Natural, chemical-free pools are making waves stateside.
Natural swimming pools
On a sweltering summer day, there are few things more refreshing than jumping into a swimming pool. What's not as pleasant is the pungent, eye-stinging chlorine that 95 percent of American pools use to stay clean. In Europe, so-called "natural pools"-ones completely free of chlorine and other chemicals-have become a popular alternative (around 20,000 have been constructed there). Now they're quickly catching on in the U.S. as "people realize there is a non-chemical alternative," says Alan Weene of BioNova Natural Swimming Pools, a company with branches in Europe and North America.
Not only do these pools liberate you from the time-consuming, costly maintenance associated with the chlorine versions, but they also enable you to jettison the noisy filtration equipment and make your backyard into a truly peaceful oasis. Natural pools rely on a zone of aquatic and plant life to maintain a cannonball-worthy environment. The color of these pools resembles a pond's-it's not the traditional Windex blue-and many are designed with natural elements, like rocks, local wildflowers and tall grasses, to help them blend into the landscape.
Mick Hilleary of Total Habitat, a company in Bonner Springs, Kansas, that has built about 40 natural pools, fell into the specialty through an unusual project. "In 1996, I had to build an otter exhibit where we needed to have clean, clear water without chemicals," he recalls. "When we were done and saw the otters having so much fun in the beautiful water, we said, 'We have to do this for us.'" His business started building them for non-otters in 2000.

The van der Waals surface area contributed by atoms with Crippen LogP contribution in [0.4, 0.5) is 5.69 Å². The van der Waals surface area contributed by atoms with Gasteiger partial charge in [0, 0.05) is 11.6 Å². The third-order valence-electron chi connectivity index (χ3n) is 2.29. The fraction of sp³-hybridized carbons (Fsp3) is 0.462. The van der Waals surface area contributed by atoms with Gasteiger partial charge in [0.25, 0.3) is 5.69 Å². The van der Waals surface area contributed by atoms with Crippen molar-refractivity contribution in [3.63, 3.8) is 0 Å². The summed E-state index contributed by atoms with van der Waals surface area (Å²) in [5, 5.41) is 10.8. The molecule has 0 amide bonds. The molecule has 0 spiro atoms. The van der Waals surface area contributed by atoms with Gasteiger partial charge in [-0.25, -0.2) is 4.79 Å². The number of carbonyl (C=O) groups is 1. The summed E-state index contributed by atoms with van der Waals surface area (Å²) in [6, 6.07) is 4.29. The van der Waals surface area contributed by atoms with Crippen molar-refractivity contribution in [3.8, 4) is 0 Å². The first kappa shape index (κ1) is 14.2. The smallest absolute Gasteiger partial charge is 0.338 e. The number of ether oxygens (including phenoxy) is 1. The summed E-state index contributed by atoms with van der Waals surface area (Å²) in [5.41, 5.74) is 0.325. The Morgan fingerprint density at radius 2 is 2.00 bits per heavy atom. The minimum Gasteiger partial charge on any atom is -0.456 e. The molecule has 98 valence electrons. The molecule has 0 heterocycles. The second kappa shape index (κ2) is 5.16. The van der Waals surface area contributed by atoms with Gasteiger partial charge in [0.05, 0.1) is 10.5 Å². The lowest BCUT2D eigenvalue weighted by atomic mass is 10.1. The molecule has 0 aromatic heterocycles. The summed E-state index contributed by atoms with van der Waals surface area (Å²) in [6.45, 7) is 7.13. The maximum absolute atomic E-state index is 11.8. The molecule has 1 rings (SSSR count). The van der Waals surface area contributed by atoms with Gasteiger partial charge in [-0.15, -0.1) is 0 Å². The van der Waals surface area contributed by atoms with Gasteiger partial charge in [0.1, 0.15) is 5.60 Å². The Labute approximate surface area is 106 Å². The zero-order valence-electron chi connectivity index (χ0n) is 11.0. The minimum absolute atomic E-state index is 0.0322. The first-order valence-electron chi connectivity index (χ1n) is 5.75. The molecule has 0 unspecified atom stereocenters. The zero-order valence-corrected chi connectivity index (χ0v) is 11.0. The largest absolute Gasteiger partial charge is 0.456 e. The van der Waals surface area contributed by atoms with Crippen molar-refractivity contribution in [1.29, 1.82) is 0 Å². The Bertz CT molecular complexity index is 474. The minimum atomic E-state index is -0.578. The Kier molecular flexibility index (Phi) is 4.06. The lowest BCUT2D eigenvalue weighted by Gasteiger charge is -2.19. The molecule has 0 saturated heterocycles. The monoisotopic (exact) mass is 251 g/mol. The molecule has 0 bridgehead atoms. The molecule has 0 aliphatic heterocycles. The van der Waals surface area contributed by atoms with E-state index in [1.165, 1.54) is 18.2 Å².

Hilleary says a natural pool costs roughly as much as a traditional one. At first, home owners will need to put in a bit of labor on them. "This kind of pool works because of a rich, established micro-biome, and that takes time to 'grow,'" he explains. "The first year requires a little babysitting, but each year gets easier. The pools seem to enjoy neglect."
More and more people are making the switch to natural pools-and even one city. BioNova is currently working on constructing North America's first natural public pool for Minneapolis' Webber Park. It's scheduled to open in 2014.
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